• ... and refurbished ones, which Foundry strip down and rebuild.
  • However, before we go any further, how about a pour-over? First, rinse your filter paper.
  • Next, grind your beans.
  • In go the beans...
  • ... then comes the first pour.
  • I've seen a few baristas give the coffee a stir at the this point. Helps wet the beans...
  • Next, top it up...
  • Wait...
  • Top up again...
  • ... and repeat until done.
  • After the filter, we moved onto espresso and this Victoria Arduino Adonis.
  • First, give the coffee a good tamp...
  • ... then, carefully place the cup (and scales) under the group head...
  • ... and away we go!
  • The two streams quickly coalesce into one (or three if you count the reflections!)...
  • I love watching espresso extract, especially in bottomless portafilters.
  • The finished article, one of Foundry's Rwandan samples.
  • Here's one we prepared earlier...
  • ... ready for a flat white.
  • I love watching latte art being poured as well...
  • ... seeing how the pattern develops.
  • Almost done.
  • And the finished article. The beans were Ethiopian, by the way.
  • To round things off, let's have one more look at that bottomless portafilter, shall we?
  • The extraction starts off in two streams...
  • ... which don't quite flow smoothly.
  • In close up.
  • Then, as if by magic, they coalesce into a single stream.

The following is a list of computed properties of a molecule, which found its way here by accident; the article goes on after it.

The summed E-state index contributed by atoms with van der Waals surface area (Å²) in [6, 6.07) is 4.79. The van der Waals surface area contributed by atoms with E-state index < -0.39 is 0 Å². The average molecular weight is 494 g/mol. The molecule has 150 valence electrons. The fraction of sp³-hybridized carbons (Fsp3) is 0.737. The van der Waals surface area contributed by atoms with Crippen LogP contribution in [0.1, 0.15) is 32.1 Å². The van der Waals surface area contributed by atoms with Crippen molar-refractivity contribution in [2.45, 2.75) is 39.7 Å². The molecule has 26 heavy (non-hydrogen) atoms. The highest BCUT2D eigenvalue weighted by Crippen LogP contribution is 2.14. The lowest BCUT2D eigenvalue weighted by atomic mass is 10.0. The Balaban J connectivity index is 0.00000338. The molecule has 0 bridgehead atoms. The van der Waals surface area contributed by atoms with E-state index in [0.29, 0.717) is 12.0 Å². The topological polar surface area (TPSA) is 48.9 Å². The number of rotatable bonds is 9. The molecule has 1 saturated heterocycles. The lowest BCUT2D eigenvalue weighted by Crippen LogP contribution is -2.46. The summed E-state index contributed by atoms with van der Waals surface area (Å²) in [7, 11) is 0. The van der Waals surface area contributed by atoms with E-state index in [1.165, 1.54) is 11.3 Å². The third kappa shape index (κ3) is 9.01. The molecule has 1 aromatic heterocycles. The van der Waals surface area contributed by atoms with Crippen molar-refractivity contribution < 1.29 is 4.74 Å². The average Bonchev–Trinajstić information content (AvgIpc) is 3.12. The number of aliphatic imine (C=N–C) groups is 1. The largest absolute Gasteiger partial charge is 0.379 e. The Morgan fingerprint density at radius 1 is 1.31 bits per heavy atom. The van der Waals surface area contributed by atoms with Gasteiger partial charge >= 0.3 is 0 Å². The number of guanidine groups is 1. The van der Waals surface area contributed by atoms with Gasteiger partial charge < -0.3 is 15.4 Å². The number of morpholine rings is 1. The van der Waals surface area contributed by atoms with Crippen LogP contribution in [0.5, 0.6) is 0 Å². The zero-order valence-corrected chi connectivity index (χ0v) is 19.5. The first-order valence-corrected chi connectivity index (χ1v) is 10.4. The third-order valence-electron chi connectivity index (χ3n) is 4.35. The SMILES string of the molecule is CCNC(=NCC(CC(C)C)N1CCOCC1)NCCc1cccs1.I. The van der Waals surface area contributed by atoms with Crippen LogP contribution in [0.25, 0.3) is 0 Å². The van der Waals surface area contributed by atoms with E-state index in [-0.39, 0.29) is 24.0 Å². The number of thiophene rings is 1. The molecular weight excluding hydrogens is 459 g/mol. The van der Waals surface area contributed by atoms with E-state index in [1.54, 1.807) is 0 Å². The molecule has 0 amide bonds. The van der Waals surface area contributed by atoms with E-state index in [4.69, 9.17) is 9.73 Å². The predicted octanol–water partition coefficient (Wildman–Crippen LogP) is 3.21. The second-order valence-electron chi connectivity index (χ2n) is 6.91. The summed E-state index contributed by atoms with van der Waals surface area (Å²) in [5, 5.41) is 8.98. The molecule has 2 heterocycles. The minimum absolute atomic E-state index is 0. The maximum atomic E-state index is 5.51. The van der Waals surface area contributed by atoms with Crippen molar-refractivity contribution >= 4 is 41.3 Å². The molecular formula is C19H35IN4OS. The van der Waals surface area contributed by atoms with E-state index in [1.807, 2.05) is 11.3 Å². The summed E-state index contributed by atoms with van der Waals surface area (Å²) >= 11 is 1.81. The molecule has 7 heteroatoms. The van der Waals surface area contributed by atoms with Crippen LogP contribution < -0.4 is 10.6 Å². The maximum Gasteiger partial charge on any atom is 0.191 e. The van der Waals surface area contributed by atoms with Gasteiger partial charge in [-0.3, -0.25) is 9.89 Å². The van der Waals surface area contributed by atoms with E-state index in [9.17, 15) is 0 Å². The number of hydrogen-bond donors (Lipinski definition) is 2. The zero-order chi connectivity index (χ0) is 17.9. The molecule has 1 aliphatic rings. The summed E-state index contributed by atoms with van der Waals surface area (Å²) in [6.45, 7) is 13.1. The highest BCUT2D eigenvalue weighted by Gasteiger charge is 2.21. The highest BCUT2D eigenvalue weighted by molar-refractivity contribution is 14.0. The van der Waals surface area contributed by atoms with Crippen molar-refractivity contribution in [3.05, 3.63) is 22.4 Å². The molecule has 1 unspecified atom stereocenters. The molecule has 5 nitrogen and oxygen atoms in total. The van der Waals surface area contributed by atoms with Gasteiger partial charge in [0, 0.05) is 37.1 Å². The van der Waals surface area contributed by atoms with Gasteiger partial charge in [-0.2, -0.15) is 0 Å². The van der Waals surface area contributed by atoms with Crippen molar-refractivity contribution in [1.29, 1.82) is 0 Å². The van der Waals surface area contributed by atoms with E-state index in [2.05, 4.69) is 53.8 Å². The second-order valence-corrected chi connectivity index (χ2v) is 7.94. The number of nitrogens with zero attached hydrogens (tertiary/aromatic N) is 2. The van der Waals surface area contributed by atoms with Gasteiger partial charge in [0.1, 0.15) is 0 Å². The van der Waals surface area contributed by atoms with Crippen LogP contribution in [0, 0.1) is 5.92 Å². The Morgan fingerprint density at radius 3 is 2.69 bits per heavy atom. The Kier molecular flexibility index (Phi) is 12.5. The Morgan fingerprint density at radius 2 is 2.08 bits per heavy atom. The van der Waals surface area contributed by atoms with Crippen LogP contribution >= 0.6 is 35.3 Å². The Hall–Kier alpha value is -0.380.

• Beautiful, isn't it?
  • And in close up again.
  • Before I go, this is a selection of the ludicrous amount of coffee they made me drink!
  • I'll leave you with a light-bulb moment: the moment I see a light bulb & take a picture of it!
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I’d been aware of Foundry for a while, but it really burst onto my radar at Cup North when Callum pulled me a shot of an Ethiopian Yirgacheffe natural which was just out of this world. It had a syrupy mouth-feel and an incredibly sweet, smooth taste. So, when I went up to Sheffield in February on behalf of Caffeine Magazine, it was only natural that I went to see Lee and Callum at Foundry HQ.

Over several cups of coffee, both filter and espresso, Lee told me the story of Foundry. He’d started roasting at home on his stove-top, before progressing via a customised barbeque in his garden to the five kg Toper that now graces Foundry’s roastery on Nether Edge Road. The roastery, by the way, isn’t normally open to the public, but I’m sure if you ask nicely, Lee and Callum will be happy to see you.